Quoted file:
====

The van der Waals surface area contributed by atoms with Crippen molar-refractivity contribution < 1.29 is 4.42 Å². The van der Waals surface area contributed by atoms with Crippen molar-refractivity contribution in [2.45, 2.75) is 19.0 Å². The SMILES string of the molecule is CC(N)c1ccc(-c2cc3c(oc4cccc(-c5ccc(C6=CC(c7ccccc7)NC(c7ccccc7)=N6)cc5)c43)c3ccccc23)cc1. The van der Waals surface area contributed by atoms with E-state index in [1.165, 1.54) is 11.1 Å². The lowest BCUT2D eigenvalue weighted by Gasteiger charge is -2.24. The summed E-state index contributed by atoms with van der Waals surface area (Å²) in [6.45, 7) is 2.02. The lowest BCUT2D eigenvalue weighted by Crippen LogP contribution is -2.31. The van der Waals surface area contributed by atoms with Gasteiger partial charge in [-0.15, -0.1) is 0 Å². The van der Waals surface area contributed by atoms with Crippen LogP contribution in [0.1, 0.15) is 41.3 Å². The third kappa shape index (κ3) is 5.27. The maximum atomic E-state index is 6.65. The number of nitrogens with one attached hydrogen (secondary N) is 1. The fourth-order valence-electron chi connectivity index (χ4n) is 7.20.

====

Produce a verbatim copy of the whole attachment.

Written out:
The van der Waals surface area contributed by atoms with Crippen molar-refractivity contribution < 1.29 is 4.42 Å². The van der Waals surface area contributed by atoms with Crippen molar-refractivity contribution in [2.45, 2.75) is 19.0 Å². The SMILES string of the molecule is CC(N)c1ccc(-c2cc3c(oc4cccc(-c5ccc(C6=CC(c7ccccc7)NC(c7ccccc7)=N6)cc5)c43)c3ccccc23)cc1. The van der Waals surface area contributed by atoms with E-state index in [1.165, 1.54) is 11.1 Å². The lowest BCUT2D eigenvalue weighted by Gasteiger charge is -2.24. The summed E-state index contributed by atoms with van der Waals surface area (Å²) in [6.45, 7) is 2.02. The lowest BCUT2D eigenvalue weighted by Crippen LogP contribution is -2.31. The van der Waals surface area contributed by atoms with Gasteiger partial charge in [-0.15, -0.1) is 0 Å². The van der Waals surface area contributed by atoms with Crippen LogP contribution in [0.1, 0.15) is 41.3 Å². The third kappa shape index (κ3) is 5.27. The maximum atomic E-state index is 6.65. The number of nitrogens with one attached hydrogen (secondary N) is 1. The fourth-order valence-electron chi connectivity index (χ4n) is 7.20.